Degree Name

Doctor of Philosophy


Australian Institute for Innovative Materials


Biological fouling of artificial surfaces occurs through the adhesion and colonisation by microbial and macrofouling organisms. These processes are an enormous problem for many diverse industries, including potable water treatment and transport [1], biomedical devices [2] [3] and hospital surfaces [4, 5], food production [6] and maritime shipping [7] [8], resulting in substantial social and economic impacts. Existing antifouling technologies have relied on the incorporation of biocidal compounds, including heavy metals, to kill target fouling organisms. However, due to the potential impact of biocide-based coating technologies on the natural environment [9, 10], and the development of biocide resistant species, environmentally benign coatings are of great interest [11]. Among these coatings, antifouling coatings, which prevent biofouling by reducing the adhesion of microbes, has been studied and applied in different fields. In particular, hydrophilic coatings that enable surface hydration have demonstrated excellent antifouling performance, including hydrogen-bonding-rich and zwitterionic materials [12]. Extensive studies have been undertaken to elucidate the surface hydration underlying the antifouling materials, including hydration structure and forces, and effects of surface chemistries and different ions. Our recent discovery shows that a coating fabricated from silica nanoparticles (SiNP) functionalized with the hydrophilic epoxy silane, Glycidoxypropyltrimethoxysilane (GPS), has excellent antifouling performance when challenged by protein, bacteria, and fungal spore. This thesis sought to elucidate the underlying mechanisms behind the antifouling properties presented by GPS functionalized SiNP coatings...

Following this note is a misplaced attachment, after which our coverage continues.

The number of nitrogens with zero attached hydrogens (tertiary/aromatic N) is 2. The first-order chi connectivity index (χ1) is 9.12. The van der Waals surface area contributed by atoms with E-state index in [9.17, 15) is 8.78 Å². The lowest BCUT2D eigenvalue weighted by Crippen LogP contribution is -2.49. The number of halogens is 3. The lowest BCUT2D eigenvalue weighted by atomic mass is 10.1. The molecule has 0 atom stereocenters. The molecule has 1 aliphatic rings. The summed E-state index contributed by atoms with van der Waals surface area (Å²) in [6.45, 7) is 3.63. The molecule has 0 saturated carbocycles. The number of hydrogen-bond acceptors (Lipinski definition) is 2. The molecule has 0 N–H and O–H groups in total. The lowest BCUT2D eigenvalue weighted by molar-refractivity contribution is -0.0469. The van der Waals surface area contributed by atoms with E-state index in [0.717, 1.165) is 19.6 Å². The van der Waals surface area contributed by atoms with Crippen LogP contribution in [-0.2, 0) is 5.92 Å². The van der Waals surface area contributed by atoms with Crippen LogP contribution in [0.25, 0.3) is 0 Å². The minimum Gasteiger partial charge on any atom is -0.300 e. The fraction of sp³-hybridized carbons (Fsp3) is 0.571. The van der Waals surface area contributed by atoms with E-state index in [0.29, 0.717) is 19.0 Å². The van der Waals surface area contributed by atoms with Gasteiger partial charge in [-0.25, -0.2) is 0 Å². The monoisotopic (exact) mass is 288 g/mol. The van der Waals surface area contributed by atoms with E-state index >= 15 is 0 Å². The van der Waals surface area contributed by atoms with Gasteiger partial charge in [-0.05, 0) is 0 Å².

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Unless otherwise indicated, the views expressed in this thesis are those of the author and do not necessarily represent the views of the University of Wollongong.